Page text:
Johnny’s Selected Seeds outlines one of the major problems with growing your own heirloom tomatoes. They say that disease is one of the biggest concerns when growing heirloom tomatoes. Modern hybrids have more disease resistance, while old fashioned varieties only have minimal resistance.
These types of plants can be fussy, so when you’re watering them, practice caution. They don’t need to be watered too often, and if they’re overwatered, they actually dilute the flavor. Overwatering can also cause the tomato to get heavier and split on the vine.
When watering, try not to spray the leaves too much, and give your plant a good soak at its base and along the vine.
Prune Your Tomatoes Often
An heirloom tomato can grow at a rapid pace, and multiple can grow at once. You may suddenly have multiple growing at once, which is why it’s important to check in frequently on your plant to see when it’s ripe for pruning.
Pruning actually provides the plant with more air circulation and prevents disease, allowing the plant to breathe properly and distribute nutrients. There are a few ways to prune your plants and it will depend on the timing and size of your plant.
If your plant is an “intermediate” plant (such as beef master, black prince, cherry tomatoes) then it will need to be pruned differently than if it is a “determinate” plant (biltimore, heatmaster). Make sure you understand the difference before jumping into any pruning first.
Once you’ve determined what type of plant you have, scan it for any suckers – these are the small new branches sprouting between the branch and stem. You’ll want to remove all of these. If you see any suckers with larger stems, do not remove these as they could damage the entire plant itself. It’s important to check your plants often to ensure you remove these before they become too thick.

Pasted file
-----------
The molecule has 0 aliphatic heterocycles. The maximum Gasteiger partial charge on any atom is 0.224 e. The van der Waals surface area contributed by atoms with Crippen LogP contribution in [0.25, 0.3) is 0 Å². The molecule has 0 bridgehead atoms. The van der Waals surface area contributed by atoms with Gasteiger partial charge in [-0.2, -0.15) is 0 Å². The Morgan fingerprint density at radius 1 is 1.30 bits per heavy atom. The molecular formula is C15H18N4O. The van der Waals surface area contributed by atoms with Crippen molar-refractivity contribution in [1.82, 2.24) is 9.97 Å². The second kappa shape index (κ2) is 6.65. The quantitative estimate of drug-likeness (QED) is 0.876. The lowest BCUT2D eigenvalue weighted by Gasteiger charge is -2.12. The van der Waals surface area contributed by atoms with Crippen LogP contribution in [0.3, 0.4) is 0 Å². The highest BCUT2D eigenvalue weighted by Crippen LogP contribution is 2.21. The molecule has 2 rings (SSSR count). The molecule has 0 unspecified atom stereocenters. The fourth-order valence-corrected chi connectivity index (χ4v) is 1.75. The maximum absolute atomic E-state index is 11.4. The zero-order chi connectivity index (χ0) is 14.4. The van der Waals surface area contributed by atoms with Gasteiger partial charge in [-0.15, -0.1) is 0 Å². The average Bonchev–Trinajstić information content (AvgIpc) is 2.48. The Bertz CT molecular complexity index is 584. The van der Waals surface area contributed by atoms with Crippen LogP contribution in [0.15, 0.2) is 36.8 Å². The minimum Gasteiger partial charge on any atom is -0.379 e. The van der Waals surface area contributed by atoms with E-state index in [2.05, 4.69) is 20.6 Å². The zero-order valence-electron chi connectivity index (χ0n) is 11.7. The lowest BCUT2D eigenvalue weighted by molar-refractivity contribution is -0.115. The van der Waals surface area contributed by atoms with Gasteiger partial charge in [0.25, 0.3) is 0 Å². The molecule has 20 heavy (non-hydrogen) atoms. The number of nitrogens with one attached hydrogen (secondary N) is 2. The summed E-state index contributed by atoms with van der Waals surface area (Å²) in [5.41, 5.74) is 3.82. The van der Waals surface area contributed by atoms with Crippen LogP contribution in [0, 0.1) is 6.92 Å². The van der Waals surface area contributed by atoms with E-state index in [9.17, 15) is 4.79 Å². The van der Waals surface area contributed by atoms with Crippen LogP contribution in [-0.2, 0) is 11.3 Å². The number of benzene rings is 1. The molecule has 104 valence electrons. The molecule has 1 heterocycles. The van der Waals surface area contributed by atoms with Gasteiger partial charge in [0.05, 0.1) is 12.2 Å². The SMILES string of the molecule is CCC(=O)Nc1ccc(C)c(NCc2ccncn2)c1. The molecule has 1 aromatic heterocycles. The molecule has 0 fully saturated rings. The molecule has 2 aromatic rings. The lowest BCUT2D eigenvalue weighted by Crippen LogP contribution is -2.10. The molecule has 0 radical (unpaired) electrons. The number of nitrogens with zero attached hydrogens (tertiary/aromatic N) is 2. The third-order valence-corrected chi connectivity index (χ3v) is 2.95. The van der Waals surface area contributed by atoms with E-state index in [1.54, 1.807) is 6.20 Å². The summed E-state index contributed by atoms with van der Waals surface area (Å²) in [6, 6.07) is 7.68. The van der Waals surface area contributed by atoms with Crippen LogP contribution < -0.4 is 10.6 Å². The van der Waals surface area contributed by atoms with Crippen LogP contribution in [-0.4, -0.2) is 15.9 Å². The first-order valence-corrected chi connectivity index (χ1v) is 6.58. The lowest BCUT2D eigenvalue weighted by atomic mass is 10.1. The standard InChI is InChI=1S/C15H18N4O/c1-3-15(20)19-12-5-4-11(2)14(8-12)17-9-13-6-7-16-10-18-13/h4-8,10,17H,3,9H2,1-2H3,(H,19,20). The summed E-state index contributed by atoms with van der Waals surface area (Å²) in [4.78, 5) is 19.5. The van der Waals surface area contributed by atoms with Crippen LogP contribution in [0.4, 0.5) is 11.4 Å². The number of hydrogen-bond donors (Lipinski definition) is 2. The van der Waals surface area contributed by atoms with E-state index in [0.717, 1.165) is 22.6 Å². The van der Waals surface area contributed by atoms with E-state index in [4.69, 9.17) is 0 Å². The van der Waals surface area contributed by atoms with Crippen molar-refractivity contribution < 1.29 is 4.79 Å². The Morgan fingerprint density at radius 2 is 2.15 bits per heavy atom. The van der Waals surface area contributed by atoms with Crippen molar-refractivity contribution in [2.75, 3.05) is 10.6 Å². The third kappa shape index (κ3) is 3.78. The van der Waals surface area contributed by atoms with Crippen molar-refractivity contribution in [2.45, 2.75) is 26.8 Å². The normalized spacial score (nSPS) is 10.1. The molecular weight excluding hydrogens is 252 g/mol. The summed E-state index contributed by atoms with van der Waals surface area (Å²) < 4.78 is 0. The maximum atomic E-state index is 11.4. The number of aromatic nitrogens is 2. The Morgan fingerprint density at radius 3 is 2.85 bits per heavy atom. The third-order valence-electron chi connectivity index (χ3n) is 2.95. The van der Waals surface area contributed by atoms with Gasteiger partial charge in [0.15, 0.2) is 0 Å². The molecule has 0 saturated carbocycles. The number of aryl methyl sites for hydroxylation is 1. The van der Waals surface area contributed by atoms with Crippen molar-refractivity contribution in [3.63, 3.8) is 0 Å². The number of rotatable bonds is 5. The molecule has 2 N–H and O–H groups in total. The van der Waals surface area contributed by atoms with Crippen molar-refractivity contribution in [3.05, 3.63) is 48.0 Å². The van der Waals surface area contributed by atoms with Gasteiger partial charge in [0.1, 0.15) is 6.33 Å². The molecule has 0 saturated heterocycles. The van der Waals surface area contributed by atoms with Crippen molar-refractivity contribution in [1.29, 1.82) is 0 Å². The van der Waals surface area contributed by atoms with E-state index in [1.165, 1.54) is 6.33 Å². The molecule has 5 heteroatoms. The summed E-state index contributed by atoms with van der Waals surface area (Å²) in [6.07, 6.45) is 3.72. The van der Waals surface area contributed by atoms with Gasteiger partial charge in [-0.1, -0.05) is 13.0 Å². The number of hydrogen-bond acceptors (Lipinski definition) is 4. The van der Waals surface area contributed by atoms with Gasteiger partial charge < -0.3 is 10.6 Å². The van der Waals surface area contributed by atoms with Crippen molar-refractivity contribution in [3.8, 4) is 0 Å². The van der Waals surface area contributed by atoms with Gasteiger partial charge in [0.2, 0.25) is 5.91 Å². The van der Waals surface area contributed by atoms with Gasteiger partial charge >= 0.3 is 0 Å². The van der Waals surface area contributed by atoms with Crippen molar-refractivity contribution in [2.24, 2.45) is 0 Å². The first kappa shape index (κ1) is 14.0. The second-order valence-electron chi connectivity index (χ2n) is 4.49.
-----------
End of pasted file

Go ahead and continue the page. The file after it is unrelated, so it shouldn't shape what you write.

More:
Next, take another look at your plant and determine which of the branches are producing the most fruit – these are the ones you want to keep. Choose 4-5 (or more depending on how well and big your plant is growing) to keep and pinch off the rest.
Finally, remove any yellow or dead leaves from the plant. Don’t worry if you start seeing yellow leaves – this is perfectly normal as your plant matures, but they do need to be removed and maintained during the growing process.
Harvesting Your Heirloom Tomatoes
After all of the challenges that arise during growing, your heirloom tomatoes will be ready to pick in the summer and will keep producing fruit continually. They grow at different rates, so keep checking in on your plant to see when your tomatoes are ripe.
Each heirloom tomato is unique and comes from different types of tomato breeds. Lots of hybrids are named after places, people, and families, as a way of carrying on the tradition of cultivating this special type of tomato. If you come up with your own particular hybrid, you may just have your own type of heirloom tomato!